Field Lines

Field lines are invisible in the final image but their construction is necessary for the location of 1-DE s In the image below a set of vertical dots have been placed 10 units apart along a vertical field line which is parallel to the vertical edge of the frame. A second set of dots extend along a field line which subtends the horizontal frame at about 20 degrees. the two dots immediately below and to the right of the dot in the top left corner control the position of the blue dot so that a distance of 10 units is maintained between them and the blue dot. The distance between dots correlates with the trellis rule such that dots in the same field line will always be at constant separation.even though the trellis is scissored open or shut. The general equation for dealing with straight field lines in this manner. Where H is constant And Y1 & X2 are co-ords for related dots. [X3 , Y3] = [(H2 - Y21)1/2 , (H2 - X22)1/2] gives us the position of the next dot in the row.

More complex fields can be set up by interfering field lines derived from sine or parabolic functions.A simple parabolic curve ¦ (x) = x2 can be made to interfere with itself at varying phase angles and at varying directions to produce some quite remarkable field lines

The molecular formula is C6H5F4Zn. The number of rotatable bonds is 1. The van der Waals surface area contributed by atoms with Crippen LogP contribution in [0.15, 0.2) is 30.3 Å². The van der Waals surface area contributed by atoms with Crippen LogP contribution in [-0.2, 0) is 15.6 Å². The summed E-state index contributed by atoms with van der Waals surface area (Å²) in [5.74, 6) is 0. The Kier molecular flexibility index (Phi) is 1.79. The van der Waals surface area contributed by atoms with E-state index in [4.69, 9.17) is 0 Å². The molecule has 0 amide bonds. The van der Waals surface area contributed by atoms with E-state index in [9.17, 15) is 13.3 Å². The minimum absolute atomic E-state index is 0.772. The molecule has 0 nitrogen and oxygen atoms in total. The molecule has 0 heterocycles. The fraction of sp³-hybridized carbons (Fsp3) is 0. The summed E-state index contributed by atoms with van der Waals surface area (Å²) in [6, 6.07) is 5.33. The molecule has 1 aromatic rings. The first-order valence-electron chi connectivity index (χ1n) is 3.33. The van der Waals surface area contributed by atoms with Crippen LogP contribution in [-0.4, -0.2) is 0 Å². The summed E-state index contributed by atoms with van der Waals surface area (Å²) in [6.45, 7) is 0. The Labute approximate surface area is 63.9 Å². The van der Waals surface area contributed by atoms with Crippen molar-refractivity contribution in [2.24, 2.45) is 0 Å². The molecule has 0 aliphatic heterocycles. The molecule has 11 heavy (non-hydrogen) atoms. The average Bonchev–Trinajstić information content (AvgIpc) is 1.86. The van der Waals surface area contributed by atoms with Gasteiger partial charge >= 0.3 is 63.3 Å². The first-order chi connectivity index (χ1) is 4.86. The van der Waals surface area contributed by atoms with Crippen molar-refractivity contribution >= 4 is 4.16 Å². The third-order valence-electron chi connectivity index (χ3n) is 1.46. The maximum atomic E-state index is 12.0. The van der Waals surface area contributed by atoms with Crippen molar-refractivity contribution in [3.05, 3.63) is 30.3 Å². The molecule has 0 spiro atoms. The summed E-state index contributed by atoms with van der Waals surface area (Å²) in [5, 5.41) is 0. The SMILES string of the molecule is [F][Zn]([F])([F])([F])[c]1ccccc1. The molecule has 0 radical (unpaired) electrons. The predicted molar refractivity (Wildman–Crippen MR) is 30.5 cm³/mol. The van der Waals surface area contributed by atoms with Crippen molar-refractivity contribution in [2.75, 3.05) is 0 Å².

The two lower fields show not only the grid spacings and phase relations of interfering waves but now they are at the second stage of creation since representational lines have been added. The lines merely indicate the angular relationship of that part of the field to its centre. Later on 1-Dimensional elements (1-DEs) are overlayed where the 'representational lines' are. (See Artworks)

The general equation for evaluating line integrals is of the form ? ¦ x(s), y(s)]ds

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Last Revised: 30/12/99